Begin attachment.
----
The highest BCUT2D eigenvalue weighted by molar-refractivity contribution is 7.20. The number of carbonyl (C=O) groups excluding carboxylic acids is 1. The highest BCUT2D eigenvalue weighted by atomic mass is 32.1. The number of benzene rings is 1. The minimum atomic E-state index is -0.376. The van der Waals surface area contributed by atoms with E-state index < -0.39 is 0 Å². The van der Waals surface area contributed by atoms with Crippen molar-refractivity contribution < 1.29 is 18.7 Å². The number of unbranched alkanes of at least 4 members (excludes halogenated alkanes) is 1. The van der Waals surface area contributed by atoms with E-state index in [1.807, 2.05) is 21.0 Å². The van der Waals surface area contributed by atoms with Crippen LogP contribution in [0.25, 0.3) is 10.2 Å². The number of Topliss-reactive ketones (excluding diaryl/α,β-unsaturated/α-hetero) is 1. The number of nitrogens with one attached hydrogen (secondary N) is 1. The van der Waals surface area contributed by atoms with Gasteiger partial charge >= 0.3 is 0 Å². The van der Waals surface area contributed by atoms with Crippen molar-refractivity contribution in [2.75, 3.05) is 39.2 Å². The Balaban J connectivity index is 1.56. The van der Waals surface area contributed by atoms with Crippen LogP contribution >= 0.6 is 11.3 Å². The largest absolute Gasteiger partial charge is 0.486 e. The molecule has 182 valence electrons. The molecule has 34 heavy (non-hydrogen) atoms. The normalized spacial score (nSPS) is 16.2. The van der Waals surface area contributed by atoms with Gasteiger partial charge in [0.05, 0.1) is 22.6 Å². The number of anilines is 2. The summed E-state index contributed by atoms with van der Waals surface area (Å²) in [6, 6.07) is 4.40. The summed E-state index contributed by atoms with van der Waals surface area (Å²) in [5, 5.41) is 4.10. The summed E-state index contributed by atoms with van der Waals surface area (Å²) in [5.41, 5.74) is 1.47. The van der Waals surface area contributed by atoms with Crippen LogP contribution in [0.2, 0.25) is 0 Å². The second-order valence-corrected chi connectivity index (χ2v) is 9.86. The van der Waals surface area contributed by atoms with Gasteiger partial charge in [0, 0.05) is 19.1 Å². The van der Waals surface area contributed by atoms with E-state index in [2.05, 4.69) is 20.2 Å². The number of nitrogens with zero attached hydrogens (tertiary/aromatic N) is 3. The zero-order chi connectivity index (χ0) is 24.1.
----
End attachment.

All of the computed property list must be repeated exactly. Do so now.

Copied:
The highest BCUT2D eigenvalue weighted by molar-refractivity contribution is 7.20. The number of carbonyl (C=O) groups excluding carboxylic acids is 1. The highest BCUT2D eigenvalue weighted by atomic mass is 32.1. The number of benzene rings is 1. The minimum atomic E-state index is -0.376. The van der Waals surface area contributed by atoms with E-state index < -0.39 is 0 Å². The van der Waals surface area contributed by atoms with Crippen molar-refractivity contribution < 1.29 is 18.7 Å². The number of unbranched alkanes of at least 4 members (excludes halogenated alkanes) is 1. The van der Waals surface area contributed by atoms with E-state index in [1.807, 2.05) is 21.0 Å². The van der Waals surface area contributed by atoms with Crippen LogP contribution in [0.25, 0.3) is 10.2 Å². The number of Topliss-reactive ketones (excluding diaryl/α,β-unsaturated/α-hetero) is 1. The number of nitrogens with one attached hydrogen (secondary N) is 1. The van der Waals surface area contributed by atoms with Gasteiger partial charge >= 0.3 is 0 Å². The van der Waals surface area contributed by atoms with Crippen molar-refractivity contribution in [2.75, 3.05) is 39.2 Å². The Balaban J connectivity index is 1.56. The van der Waals surface area contributed by atoms with Crippen LogP contribution >= 0.6 is 11.3 Å². The largest absolute Gasteiger partial charge is 0.486 e. The molecule has 182 valence electrons. The molecule has 34 heavy (non-hydrogen) atoms. The normalized spacial score (nSPS) is 16.2. The van der Waals surface area contributed by atoms with Gasteiger partial charge in [0.05, 0.1) is 22.6 Å². The number of anilines is 2. The summed E-state index contributed by atoms with van der Waals surface area (Å²) in [6, 6.07) is 4.40. The summed E-state index contributed by atoms with van der Waals surface area (Å²) in [5, 5.41) is 4.10. The summed E-state index contributed by atoms with van der Waals surface area (Å²) in [5.41, 5.74) is 1.47. The van der Waals surface area contributed by atoms with Crippen LogP contribution in [0.2, 0.25) is 0 Å². The second-order valence-corrected chi connectivity index (χ2v) is 9.86. The van der Waals surface area contributed by atoms with Gasteiger partial charge in [0, 0.05) is 19.1 Å². The van der Waals surface area contributed by atoms with E-state index in [2.05, 4.69) is 20.2 Å². The number of nitrogens with zero attached hydrogens (tertiary/aromatic N) is 3. The zero-order chi connectivity index (χ0) is 24.1.